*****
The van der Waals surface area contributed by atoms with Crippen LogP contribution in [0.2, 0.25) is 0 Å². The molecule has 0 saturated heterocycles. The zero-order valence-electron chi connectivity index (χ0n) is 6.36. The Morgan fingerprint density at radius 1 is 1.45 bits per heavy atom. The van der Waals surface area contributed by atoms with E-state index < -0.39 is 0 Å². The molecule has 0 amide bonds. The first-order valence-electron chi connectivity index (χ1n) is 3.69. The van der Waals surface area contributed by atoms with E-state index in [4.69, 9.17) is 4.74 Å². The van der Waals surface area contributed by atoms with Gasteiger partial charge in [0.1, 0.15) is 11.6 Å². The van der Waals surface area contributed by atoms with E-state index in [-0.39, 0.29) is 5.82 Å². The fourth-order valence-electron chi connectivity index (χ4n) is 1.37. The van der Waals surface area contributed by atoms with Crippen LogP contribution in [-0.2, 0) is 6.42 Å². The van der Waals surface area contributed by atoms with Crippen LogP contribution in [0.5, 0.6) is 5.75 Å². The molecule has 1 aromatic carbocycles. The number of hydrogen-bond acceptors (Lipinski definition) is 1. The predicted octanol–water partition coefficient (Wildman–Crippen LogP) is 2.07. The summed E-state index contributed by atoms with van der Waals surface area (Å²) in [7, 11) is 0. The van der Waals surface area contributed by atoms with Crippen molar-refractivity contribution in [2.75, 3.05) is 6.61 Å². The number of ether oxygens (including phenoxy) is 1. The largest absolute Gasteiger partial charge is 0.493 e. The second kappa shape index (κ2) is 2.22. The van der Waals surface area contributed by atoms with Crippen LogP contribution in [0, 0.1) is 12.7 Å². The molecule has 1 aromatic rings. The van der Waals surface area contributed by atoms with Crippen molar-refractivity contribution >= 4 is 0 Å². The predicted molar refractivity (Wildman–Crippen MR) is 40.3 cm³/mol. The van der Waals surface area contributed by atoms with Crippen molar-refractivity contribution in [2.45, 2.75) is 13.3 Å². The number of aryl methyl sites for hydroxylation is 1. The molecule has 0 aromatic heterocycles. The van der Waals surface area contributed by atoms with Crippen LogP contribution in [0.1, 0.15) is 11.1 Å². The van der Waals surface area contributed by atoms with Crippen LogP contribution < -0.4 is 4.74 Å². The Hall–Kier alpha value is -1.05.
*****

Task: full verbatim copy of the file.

The van der Waals surface area contributed by atoms with Crippen LogP contribution in [0.2, 0.25) is 0 Å². The molecule has 0 saturated heterocycles. The zero-order valence-electron chi connectivity index (χ0n) is 6.36. The Morgan fingerprint density at radius 1 is 1.45 bits per heavy atom. The van der Waals surface area contributed by atoms with E-state index < -0.39 is 0 Å². The molecule has 0 amide bonds. The first-order valence-electron chi connectivity index (χ1n) is 3.69. The van der Waals surface area contributed by atoms with E-state index in [4.69, 9.17) is 4.74 Å². The van der Waals surface area contributed by atoms with Gasteiger partial charge in [0.1, 0.15) is 11.6 Å². The van der Waals surface area contributed by atoms with E-state index in [-0.39, 0.29) is 5.82 Å². The fourth-order valence-electron chi connectivity index (χ4n) is 1.37. The van der Waals surface area contributed by atoms with Crippen LogP contribution in [-0.2, 0) is 6.42 Å². The van der Waals surface area contributed by atoms with Crippen LogP contribution in [0.5, 0.6) is 5.75 Å². The molecule has 1 aromatic carbocycles. The number of hydrogen-bond acceptors (Lipinski definition) is 1. The predicted octanol–water partition coefficient (Wildman–Crippen LogP) is 2.07. The summed E-state index contributed by atoms with van der Waals surface area (Å²) in [7, 11) is 0. The van der Waals surface area contributed by atoms with Crippen molar-refractivity contribution in [2.75, 3.05) is 6.61 Å². The number of ether oxygens (including phenoxy) is 1. The largest absolute Gasteiger partial charge is 0.493 e. The second kappa shape index (κ2) is 2.22. The van der Waals surface area contributed by atoms with Crippen LogP contribution in [0, 0.1) is 12.7 Å². The molecule has 1 aromatic rings. The van der Waals surface area contributed by atoms with Crippen molar-refractivity contribution >= 4 is 0 Å². The predicted molar refractivity (Wildman–Crippen MR) is 40.3 cm³/mol. The van der Waals surface area contributed by atoms with Crippen molar-refractivity contribution in [2.45, 2.75) is 13.3 Å². The number of aryl methyl sites for hydroxylation is 1. The molecule has 0 aromatic heterocycles. The van der Waals surface area contributed by atoms with Crippen LogP contribution in [0.1, 0.15) is 11.1 Å². The van der Waals surface area contributed by atoms with Crippen LogP contribution < -0.4 is 4.74 Å². The Hall–Kier alpha value is -1.05.